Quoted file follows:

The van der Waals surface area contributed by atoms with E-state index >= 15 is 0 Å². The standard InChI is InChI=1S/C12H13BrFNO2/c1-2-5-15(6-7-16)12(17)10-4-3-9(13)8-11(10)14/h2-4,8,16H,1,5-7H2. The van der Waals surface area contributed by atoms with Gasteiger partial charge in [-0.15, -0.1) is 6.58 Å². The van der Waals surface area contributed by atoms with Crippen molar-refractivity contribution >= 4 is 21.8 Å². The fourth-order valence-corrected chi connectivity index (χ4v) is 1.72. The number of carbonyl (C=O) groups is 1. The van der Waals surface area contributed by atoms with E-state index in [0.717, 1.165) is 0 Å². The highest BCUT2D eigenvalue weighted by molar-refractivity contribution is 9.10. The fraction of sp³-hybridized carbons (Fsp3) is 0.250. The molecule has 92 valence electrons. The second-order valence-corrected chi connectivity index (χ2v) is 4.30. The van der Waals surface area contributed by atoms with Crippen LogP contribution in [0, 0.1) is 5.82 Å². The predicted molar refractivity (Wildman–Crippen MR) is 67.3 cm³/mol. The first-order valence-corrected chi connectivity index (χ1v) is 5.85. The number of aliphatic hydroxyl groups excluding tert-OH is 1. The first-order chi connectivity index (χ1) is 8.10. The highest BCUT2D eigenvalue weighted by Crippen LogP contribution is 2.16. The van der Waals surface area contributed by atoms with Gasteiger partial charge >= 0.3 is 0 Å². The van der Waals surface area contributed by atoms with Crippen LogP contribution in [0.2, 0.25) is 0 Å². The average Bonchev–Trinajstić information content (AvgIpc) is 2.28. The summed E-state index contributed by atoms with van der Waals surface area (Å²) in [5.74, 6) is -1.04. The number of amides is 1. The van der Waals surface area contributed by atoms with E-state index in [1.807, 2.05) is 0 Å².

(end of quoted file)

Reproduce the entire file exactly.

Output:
The van der Waals surface area contributed by atoms with E-state index >= 15 is 0 Å². The standard InChI is InChI=1S/C12H13BrFNO2/c1-2-5-15(6-7-16)12(17)10-4-3-9(13)8-11(10)14/h2-4,8,16H,1,5-7H2. The van der Waals surface area contributed by atoms with Gasteiger partial charge in [-0.15, -0.1) is 6.58 Å². The van der Waals surface area contributed by atoms with Crippen molar-refractivity contribution >= 4 is 21.8 Å². The fourth-order valence-corrected chi connectivity index (χ4v) is 1.72. The number of carbonyl (C=O) groups is 1. The van der Waals surface area contributed by atoms with E-state index in [0.717, 1.165) is 0 Å². The highest BCUT2D eigenvalue weighted by molar-refractivity contribution is 9.10. The fraction of sp³-hybridized carbons (Fsp3) is 0.250. The molecule has 92 valence electrons. The second-order valence-corrected chi connectivity index (χ2v) is 4.30. The van der Waals surface area contributed by atoms with Crippen LogP contribution in [0, 0.1) is 5.82 Å². The predicted molar refractivity (Wildman–Crippen MR) is 67.3 cm³/mol. The first-order valence-corrected chi connectivity index (χ1v) is 5.85. The number of aliphatic hydroxyl groups excluding tert-OH is 1. The first-order chi connectivity index (χ1) is 8.10. The highest BCUT2D eigenvalue weighted by Crippen LogP contribution is 2.16. The van der Waals surface area contributed by atoms with Gasteiger partial charge >= 0.3 is 0 Å². The van der Waals surface area contributed by atoms with Crippen LogP contribution in [0.2, 0.25) is 0 Å². The average Bonchev–Trinajstić information content (AvgIpc) is 2.28. The summed E-state index contributed by atoms with van der Waals surface area (Å²) in [5.74, 6) is -1.04. The number of amides is 1. The van der Waals surface area contributed by atoms with E-state index in [1.807, 2.05) is 0 Å².